It is apparent, from the podcast that there is a poor relationship between stakeholders in the law enforcement sector and the Aboriginal community. The podcast highlights mysterious manner in, which hundreds of Aboriginal women have lost their lives. It also shows the intentional failure of the police to apply proper legal mechanisms, ensuring that justice is served for the affected individuals and their families.
Many potential witnesses of these murders express their fear and unwillingness to share intelligence with the local police. The manner in, which witnesses are harassed and the carelessness associated with the management of these murders, raise a lot of concerns. This discussion highlights the systematic issues and potential systematic discrimination emerging in Cleo Nicotine’ and Alberta Williams murder cases.
In the podcast, one can understand that Alberta Williams and Cleo Nicotine are among hundreds of Aboriginal women, who have been murdered in Canada and the United States, although the causes of their death have not been successfully resolved by the concerned law enforcement agencies or government stakeholders (Walker). This raises the issue of government accountability with regard to the protection, as well as, the resolution of various security challenges experienced by the Aboriginal Community. The government’s failure to account for the over 100 lives of murdered indigenous women could be considered an essential indicator of its inability to not only implement its security frameworks or policies but also monitor whether or the establishment security systems such as police departments are efficient in meeting the security needs of local communities, particularly the Aboriginal communities (Walker).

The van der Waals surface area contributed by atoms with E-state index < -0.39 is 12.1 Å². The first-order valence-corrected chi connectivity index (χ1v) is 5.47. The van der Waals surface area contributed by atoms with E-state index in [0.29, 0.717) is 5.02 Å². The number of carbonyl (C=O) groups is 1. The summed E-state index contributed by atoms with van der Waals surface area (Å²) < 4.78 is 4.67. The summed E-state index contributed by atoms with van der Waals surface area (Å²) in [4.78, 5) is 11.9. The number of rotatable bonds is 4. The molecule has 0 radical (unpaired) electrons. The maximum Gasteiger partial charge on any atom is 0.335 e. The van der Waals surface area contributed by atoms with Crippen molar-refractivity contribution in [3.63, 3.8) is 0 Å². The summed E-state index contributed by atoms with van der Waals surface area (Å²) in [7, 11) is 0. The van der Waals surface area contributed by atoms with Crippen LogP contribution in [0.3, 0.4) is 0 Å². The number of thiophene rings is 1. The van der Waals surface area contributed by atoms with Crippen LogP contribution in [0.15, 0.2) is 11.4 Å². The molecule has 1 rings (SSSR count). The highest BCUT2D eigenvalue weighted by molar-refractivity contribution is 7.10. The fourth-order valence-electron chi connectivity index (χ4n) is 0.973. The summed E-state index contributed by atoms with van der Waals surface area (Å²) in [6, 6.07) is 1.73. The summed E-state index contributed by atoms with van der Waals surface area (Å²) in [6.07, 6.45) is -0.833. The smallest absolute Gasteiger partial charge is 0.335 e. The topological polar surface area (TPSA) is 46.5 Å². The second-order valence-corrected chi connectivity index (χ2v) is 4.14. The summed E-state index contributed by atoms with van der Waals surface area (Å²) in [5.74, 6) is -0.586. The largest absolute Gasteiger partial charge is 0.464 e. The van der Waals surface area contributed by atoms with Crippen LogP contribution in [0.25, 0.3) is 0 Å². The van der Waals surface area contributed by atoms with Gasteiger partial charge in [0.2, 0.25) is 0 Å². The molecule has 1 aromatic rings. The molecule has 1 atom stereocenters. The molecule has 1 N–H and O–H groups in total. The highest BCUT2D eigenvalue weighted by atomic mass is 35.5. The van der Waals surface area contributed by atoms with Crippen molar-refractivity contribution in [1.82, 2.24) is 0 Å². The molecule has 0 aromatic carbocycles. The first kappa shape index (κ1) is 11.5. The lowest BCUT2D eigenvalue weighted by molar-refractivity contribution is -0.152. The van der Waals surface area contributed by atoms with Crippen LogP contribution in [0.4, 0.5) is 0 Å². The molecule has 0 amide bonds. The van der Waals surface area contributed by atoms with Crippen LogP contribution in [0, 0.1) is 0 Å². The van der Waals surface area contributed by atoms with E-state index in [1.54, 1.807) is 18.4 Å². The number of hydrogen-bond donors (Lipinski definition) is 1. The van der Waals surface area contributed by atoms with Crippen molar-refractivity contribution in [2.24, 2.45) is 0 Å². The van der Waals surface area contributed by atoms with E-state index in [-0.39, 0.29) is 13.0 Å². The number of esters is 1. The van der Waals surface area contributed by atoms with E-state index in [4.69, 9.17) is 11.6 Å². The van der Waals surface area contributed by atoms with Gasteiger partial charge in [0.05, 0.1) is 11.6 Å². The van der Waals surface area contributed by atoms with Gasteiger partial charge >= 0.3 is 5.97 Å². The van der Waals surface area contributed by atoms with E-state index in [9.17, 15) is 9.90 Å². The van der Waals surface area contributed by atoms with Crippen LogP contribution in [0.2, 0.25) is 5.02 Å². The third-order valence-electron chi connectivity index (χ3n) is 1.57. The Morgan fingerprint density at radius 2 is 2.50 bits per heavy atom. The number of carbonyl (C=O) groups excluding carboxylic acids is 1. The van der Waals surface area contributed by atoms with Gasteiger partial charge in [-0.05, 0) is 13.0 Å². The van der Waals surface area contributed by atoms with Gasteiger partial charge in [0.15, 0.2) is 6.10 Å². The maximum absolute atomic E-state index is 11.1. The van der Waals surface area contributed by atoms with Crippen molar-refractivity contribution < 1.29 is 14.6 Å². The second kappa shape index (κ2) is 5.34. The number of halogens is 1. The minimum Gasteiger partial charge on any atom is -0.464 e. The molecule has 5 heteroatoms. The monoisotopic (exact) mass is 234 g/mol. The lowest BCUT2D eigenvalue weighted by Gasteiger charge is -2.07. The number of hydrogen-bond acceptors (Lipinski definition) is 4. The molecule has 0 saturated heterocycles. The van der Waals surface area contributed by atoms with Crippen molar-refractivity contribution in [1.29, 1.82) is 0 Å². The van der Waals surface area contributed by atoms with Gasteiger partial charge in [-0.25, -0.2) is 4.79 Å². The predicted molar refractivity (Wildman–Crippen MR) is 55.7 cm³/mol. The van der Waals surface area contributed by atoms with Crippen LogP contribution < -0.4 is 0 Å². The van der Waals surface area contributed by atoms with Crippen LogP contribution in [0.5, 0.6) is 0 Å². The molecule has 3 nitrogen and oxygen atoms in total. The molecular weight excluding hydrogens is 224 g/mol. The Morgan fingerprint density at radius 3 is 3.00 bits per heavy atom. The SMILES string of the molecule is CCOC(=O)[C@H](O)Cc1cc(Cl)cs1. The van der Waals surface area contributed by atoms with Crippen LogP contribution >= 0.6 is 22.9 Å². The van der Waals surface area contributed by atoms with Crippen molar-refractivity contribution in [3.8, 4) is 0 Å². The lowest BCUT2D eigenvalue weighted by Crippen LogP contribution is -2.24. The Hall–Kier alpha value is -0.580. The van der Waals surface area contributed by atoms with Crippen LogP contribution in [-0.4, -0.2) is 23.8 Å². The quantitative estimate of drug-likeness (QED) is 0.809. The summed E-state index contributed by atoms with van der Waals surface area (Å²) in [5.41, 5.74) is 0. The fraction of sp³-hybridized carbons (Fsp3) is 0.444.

To enhance the security and the safety of the indigenous communities, the government and other relevant actors have recommended that there is need to establish indigenous representative bodies. However, it is apparent from this podcast that this is a strategic security objective that has not been successfully met by concerned stakeholders. The proposers of the development of indigenous representative bodies have indicated that they would play a major role in the facilitation of the implementation, as well as, the evaluation of different security frameworks within the country. However, this objective has not been achieved as envisioned. In the podcast, one can learn that a substantial number of indigenous women, have been killed. The causes of their death are usually considered mysterious. People do not talk about their deaths in public. Both Cleo Nicotine and Alberta Williams’ cases, however, appear to have opened the discussion as many people came forward and showed a high level of willingness to discuss it, ensuring that there is justice.